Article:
Earthquake Fissure, Guadeloupe, F. W. I.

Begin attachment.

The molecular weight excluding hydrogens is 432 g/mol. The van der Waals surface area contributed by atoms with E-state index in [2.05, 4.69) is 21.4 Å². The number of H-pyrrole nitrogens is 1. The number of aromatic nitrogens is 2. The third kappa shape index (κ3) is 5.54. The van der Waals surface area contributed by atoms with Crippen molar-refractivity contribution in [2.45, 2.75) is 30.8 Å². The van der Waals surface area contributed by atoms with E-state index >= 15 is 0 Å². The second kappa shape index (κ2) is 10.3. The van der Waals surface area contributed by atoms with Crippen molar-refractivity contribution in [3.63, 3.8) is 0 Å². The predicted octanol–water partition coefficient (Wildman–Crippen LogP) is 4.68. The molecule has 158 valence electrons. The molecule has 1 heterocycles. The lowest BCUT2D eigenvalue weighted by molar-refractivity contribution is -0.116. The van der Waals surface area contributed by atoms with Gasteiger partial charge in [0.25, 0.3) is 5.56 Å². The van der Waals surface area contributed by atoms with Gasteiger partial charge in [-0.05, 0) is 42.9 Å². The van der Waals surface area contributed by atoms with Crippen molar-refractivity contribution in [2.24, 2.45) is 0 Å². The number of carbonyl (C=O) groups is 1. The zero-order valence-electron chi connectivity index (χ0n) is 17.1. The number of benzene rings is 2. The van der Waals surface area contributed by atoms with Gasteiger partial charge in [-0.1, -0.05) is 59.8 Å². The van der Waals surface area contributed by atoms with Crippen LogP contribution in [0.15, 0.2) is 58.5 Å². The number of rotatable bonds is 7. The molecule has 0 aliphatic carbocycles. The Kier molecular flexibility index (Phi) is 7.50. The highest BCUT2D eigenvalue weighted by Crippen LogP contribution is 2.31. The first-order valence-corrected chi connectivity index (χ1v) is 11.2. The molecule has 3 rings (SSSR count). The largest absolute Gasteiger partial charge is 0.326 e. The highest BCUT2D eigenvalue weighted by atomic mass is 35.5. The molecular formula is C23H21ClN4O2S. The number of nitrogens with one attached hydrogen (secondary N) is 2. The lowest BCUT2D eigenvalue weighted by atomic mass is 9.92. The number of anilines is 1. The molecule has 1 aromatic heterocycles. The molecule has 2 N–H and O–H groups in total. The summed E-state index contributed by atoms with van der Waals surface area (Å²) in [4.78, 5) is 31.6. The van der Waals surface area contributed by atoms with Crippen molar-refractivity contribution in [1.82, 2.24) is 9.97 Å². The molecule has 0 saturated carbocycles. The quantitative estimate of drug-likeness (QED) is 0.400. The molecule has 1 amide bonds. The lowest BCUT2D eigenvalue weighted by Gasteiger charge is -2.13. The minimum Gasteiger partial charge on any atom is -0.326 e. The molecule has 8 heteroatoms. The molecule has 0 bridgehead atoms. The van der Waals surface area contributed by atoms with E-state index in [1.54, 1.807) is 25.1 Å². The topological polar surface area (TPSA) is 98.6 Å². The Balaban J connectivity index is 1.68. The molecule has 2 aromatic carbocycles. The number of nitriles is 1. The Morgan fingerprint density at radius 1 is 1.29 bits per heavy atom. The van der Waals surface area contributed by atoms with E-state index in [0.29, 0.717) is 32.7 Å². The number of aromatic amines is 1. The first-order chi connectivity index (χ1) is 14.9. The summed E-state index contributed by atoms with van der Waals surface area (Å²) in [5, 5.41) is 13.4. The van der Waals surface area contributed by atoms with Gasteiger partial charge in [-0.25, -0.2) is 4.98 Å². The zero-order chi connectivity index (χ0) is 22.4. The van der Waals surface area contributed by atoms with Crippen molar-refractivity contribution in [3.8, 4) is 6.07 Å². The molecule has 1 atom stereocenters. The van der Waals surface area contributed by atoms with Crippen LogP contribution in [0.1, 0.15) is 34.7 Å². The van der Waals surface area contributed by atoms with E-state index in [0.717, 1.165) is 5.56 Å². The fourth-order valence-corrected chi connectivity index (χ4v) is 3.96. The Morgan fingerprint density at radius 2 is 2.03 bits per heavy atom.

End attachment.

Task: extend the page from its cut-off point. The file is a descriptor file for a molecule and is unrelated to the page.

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- Like a row of stepping stones about thirty miles apart lie the Caribee Islands, forming a crescent-shaped bridge from Porto Rico to South America. The islands are of volcanic origin and sometimes are shaken by terrible earthquakes and eruptions which destroy all the life about them. Guadeloupe (gô´ d-lp´), in the French West Indies, was discovered by Columbus in 1493. The western half is a rugged mass of ridges and peaks and lofty uplands, all bearing the marks of volcanic action. The force in earthquakes must be terrific, for rock masses may be cracked and moved apart as was done in the case of this mighty crevasse. Originally, of course, it was much narrower, but has since ben widened by water from the torrential rains which visit it and by disintegration from many causes. Solid rock has a tendency to split in some directions more easily than in others, that is, there are planes of cleavage. These are clearly shown in this great rock wall. You will notice that no strata are defined for this is not rock formed by deposition. In 1843 the largest volcano of Guadeloupe, "La Grande Soufriere," shook the whole island and utterly ruined its towns. There are parts of Guadeloupe which have fertile soil and produce coffee, cocoa, vanilla, sugar, bananas and many other tropical fruits. Cotton, rubber and tobacco are also cultivated. The climate is hot and moist. Lying in the torrid zone, Guadeloupe has rainy and dry seasons, and is sometimes swept by the terrible West Indian hurricanes. Its people are mostly negroes, though there are a great many Chinese laborers. Guadeloupe is a French colony. Where is the Caribbean Sea? What separates it from the Atlantic Ocean? Keystone ID: 14437 Note: All titles, descriptions, and location coordinates are from the original Keystone Slide documentation as supplied by the Keystone View Company. No text has been edited or changed.
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